Singapore sits very close to the equator and is very hot and humid for most of the year.
After 16 years of building businesses across Asia, Wade Pearce now lives in Singapore. A country boy who grew up just hours from the sea in Singleton in rural NSW, his life now revolves around the ocean as a business consultant in the luxury yachting industry. See: sgmarineguide.com
Take a boat trip to the Southern Islands. With no commercial development, this group of islands is one of the last places where you can get away from the busy streets of Singapore and feel like you’re on a remote tropical island.
The cheapest way to get there is by ferry, but by far the most enjoyable and memorable experience is to book a half-day yacht charter with your friends or family. It is really worth it.
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Try a real Singapore Island meal. Singapore is a far cry from the fishing village it once was, but Singapore’s fishing heritage and delicious local seafood are still strong.
North of Singapore, board a small ferry to visit the kelongs. These traditional floating fish farms supply products to local restaurants. Some also serve as a floating restaurant where you can choose or catch your own seafood before it’s sent to the kitchen to be cooked as you wish.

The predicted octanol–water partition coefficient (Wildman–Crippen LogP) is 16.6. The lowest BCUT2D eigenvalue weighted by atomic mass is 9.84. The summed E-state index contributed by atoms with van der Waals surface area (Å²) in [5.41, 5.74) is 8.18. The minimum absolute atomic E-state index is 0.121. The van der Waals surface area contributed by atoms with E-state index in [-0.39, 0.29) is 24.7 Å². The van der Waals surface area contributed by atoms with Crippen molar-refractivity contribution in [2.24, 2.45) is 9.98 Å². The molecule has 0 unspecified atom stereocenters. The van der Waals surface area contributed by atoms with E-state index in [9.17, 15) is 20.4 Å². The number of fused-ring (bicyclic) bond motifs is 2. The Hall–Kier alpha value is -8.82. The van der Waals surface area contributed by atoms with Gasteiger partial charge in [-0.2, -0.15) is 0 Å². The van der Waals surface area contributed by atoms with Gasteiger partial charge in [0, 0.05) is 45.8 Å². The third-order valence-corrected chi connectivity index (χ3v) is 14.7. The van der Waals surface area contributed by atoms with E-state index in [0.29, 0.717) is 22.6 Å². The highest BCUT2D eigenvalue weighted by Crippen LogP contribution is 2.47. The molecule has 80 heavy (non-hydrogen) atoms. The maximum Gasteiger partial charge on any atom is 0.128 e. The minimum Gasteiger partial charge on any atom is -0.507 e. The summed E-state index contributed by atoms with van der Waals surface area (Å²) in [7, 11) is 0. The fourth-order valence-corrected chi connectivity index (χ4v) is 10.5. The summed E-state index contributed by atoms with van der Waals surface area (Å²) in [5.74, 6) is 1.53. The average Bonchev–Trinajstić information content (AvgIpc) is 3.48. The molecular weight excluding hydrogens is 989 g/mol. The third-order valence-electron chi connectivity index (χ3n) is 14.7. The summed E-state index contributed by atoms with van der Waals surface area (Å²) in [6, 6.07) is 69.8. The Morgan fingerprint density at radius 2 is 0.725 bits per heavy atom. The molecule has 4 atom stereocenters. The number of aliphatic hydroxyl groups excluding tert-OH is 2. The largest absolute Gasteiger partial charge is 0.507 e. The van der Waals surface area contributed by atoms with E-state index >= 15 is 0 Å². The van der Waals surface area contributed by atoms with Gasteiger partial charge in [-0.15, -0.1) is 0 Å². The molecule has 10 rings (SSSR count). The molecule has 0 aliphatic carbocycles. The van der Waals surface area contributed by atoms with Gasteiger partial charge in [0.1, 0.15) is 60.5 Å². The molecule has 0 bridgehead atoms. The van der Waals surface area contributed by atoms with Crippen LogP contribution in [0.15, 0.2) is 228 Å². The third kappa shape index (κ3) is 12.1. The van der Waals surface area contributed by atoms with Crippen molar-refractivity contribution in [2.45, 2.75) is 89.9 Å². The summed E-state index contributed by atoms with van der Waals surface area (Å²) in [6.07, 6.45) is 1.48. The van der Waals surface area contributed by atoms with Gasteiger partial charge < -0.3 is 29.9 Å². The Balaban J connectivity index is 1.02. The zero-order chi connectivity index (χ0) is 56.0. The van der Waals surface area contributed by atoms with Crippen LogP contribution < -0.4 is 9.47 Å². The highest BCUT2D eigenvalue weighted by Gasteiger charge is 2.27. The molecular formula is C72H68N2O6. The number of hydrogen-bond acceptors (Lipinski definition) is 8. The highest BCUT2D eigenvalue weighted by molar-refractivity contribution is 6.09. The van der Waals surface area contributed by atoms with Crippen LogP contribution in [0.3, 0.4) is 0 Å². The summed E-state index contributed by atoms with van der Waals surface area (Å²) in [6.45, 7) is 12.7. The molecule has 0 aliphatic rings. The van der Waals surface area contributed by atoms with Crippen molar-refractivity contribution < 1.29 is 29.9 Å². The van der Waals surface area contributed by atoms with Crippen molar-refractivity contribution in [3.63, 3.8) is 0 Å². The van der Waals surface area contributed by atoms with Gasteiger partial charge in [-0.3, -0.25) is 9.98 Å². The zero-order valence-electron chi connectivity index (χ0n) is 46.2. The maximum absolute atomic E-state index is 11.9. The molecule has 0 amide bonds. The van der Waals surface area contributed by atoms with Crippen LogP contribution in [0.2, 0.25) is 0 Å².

Keeping with the water theme, in the south of Sentosa Island is a floating bar called Boaters’ Bar. Located in Marina ONE15, you are right on the water surrounded by luxury yachts and with unobstructed views of the fairway of superyachts entering and exiting the marina.
Although based in the exclusive club, the bar is open to all. It’s one of the draws of the venue – you could be there in your cocktail dress on a night out or you could be there in a bathing suit and shorts for a quick beer.
This is the perfect place to sit down with an ice cold margarita and watch the sun set over the island.
Avoid upsetting the seating arrangement. When you visit the local hawker center – a popular outdoor food stall complex – you should be aware that people reserve seats by laying a packet of tissue paper on the table. It’s called chopeing, and once you see it at lunch in the CBD, you’ll be amazed at how diligent this social norm is.
You may also notice a long queue at one stall and no queues at other similar food stalls. Although the one without the line may be one of the $2.50 Michelin Star street foods, there is a common belief among locals that the best dining option at a food center is the place with the most long queue.